How can I get my manager to stop gossiping about my medical condition?

Managers are legally bound to keep genetic information confidential.

By , J.D. UC Berkeley School of Law

Question: Can My Boss Discuss My Medical Conditions?

Several years ago, I learned that I carry an abnormal variation of the BRCA1 gene, which is responsible for most hereditary breast cancers. I confided in several of my coworkers at the time. I've since decided that I'm going to try to have children, so I've postponed surgical options to lower my risk but have frequent medical appointments to make sure I'm healthy. My problem is my manager: One of my coworkers told her about my condition (they're friends), and now that Angelina Jolie has announced she also carries this mutation, my manager will not shut up about it. I feel really upset that my privacy is being violated, but I'm also concerned that the company now knows I will need several surgeries and have a high risk of cancer, which makes me a real liability. Is there anything I can do about this?


The water cooler effect can be painful, as you're learning now. What felt to you like confiding a secret in a few close friends has apparently become fodder for workplace gossip. The good news is that the law protects you from employer discrimination based on your condition. The bad news is that there's not much the law can do to put this particular cat back in the bag.

The Genetic Information Nondiscrimination Act (GINA) prohibits employers from acquiring or requiring employees to provide genetic information. It also prohibits employers from using genetic information they acquire legally in making employment decisions. In other words, your employer may not discriminate against you at work because of your BRCA1 mutation, nor may your employer take it into account in any way in making decisions. Essentially, even though your manager knows about your condition, the company may not act on that information.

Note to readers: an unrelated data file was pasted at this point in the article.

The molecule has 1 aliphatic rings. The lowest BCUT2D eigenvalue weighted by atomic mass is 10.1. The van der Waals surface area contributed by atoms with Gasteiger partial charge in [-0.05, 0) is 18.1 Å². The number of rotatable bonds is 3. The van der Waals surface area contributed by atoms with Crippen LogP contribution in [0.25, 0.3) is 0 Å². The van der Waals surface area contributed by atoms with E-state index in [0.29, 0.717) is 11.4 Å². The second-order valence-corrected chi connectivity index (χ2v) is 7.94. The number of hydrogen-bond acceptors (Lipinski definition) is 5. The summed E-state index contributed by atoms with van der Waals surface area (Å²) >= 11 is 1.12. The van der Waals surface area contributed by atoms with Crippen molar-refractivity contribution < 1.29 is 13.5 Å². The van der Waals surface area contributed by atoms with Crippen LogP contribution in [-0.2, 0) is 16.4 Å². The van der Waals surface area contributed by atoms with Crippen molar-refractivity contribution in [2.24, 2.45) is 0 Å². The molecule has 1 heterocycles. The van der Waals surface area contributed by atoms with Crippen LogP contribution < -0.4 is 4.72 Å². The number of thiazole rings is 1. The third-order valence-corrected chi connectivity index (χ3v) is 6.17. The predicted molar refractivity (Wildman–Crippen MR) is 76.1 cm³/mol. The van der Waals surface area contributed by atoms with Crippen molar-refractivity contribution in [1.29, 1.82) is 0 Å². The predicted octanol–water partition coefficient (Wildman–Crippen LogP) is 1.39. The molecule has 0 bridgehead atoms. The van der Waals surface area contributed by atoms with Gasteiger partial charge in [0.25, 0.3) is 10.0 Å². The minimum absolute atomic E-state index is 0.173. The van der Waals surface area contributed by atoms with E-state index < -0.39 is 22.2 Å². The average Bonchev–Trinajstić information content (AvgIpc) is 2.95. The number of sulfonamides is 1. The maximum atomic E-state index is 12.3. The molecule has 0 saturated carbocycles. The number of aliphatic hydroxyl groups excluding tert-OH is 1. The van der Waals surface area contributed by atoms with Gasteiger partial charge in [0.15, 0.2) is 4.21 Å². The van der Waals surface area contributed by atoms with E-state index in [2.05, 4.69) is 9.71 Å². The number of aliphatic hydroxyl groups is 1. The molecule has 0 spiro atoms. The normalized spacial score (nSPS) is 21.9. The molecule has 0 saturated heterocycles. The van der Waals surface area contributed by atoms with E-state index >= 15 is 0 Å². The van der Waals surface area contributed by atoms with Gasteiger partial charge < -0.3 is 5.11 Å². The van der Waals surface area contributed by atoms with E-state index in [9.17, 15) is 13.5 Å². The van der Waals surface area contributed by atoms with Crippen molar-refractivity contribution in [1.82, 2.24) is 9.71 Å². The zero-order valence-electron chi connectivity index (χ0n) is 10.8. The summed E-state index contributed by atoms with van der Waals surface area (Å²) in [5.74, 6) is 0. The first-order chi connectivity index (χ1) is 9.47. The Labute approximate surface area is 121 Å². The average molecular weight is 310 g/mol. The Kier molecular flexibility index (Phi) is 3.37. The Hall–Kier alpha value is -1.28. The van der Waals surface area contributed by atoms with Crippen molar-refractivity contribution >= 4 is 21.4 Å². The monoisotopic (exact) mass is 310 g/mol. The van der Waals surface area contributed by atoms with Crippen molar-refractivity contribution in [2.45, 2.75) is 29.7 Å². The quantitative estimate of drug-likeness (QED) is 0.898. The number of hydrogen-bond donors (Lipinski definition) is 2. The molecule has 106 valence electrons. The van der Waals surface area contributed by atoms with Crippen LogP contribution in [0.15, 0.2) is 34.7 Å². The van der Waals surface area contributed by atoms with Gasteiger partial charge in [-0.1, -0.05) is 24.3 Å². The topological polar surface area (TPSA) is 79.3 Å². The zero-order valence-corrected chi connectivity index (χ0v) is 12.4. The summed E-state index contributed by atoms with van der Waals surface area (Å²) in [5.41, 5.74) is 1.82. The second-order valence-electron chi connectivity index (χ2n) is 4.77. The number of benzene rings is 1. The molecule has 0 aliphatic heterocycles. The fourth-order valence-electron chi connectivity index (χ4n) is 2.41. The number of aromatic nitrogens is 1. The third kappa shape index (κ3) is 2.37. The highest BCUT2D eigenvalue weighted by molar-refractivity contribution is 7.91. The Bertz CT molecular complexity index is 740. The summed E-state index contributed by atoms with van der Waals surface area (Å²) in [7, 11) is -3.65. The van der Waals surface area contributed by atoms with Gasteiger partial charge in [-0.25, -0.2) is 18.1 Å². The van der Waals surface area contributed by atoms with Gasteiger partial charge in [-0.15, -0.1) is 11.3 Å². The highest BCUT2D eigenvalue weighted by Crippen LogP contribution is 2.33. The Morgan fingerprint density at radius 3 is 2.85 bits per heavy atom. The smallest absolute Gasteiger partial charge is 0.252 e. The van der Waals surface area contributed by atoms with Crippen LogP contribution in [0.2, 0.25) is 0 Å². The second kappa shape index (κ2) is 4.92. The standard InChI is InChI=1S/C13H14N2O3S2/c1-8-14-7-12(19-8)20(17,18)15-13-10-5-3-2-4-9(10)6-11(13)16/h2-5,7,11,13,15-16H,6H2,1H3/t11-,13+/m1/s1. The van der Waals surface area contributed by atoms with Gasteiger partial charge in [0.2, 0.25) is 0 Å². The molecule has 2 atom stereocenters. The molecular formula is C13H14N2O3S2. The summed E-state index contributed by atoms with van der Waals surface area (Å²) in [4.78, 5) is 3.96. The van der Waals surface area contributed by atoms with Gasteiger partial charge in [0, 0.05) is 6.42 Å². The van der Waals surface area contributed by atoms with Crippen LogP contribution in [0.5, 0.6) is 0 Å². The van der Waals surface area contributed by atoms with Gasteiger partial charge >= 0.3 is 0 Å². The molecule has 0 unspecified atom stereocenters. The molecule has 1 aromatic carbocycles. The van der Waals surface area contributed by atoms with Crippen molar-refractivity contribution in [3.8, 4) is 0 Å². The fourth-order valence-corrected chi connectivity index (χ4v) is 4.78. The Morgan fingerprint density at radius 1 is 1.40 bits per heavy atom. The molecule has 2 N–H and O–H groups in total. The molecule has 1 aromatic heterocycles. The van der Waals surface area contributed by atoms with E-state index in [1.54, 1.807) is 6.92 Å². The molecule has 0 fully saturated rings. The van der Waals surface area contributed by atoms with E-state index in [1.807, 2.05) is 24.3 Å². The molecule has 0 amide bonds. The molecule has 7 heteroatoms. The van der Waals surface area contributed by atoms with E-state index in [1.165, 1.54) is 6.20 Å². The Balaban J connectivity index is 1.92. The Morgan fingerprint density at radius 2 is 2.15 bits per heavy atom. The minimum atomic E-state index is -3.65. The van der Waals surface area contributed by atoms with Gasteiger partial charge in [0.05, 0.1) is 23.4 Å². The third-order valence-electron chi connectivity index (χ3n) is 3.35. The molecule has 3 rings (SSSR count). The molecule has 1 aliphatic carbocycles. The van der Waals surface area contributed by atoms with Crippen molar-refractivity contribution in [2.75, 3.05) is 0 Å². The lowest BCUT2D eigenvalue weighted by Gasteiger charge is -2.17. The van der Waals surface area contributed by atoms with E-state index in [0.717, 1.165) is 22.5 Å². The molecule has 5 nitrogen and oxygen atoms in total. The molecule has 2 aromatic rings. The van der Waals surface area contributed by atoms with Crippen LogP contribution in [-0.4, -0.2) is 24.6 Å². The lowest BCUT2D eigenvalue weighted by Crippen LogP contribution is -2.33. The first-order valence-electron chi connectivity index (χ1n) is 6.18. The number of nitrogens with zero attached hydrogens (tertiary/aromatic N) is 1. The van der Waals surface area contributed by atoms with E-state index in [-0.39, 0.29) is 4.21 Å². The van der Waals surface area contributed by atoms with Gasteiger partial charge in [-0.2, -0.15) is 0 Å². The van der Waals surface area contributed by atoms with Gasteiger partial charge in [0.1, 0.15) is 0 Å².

GINA also requires employers to keep genetic information confidential. (Apparently, your manager didn't get this part of the memo.) The law recognizes that employers may acquire genetic information either inadvertently or in the course of doing other things (like requiring doctor's notes for prolonged absence due to illness or providing genetic screening as part of a wellness program).

There's an exception to the general ban on acquiring information for accidental disclosures, such as yours: If an employer learns genetic information through casual workplace conversation, overheard comments, information volunteered by employees, unsolicited email messages (for example, a fundraising appeal for those suffering from a particular genetic disease), or other inadvertent means, that fact doesn't violate the law. So, your coworker's decision to tell your manager about your condition is not illegal.

However, even if a company acquires information in this way, it still has a duty to keep it confidential. This duty applies to managers, who are authorized to act on the company's behalf. So, once your manager learned about your condition, she should have kept that information to herself. In fact, she had a legal duty to zip it.

GINA is a relatively new law, and there are plenty of employers that aren't well versed on what it requires. The best thing to do right now is to go straight to your manager and let her know you want her to stop talking about you. Explain that you want this information kept private, and inform her that she is legally obligated to protect its confidentiality. You can refer her to the EEOC's website for information about what GINA requires.

You may also want to go to your HR department and tell them that you want them to honor your rights under GINA to keep this information confidential. If you're not sure how far your secret has spread, you may be reluctant to be the one to spread it further by telling HR. On the other hand, this will put your company on notice that it is duty-bound to maintain confidentiality and to not consider this information in making decisions. Chances are good that this will convince the company to step in and protect your rights. If worse comes to worst and the company discriminates against you based on this information anyway, at least you will have a much stronger legal claim once you put the company on notice.

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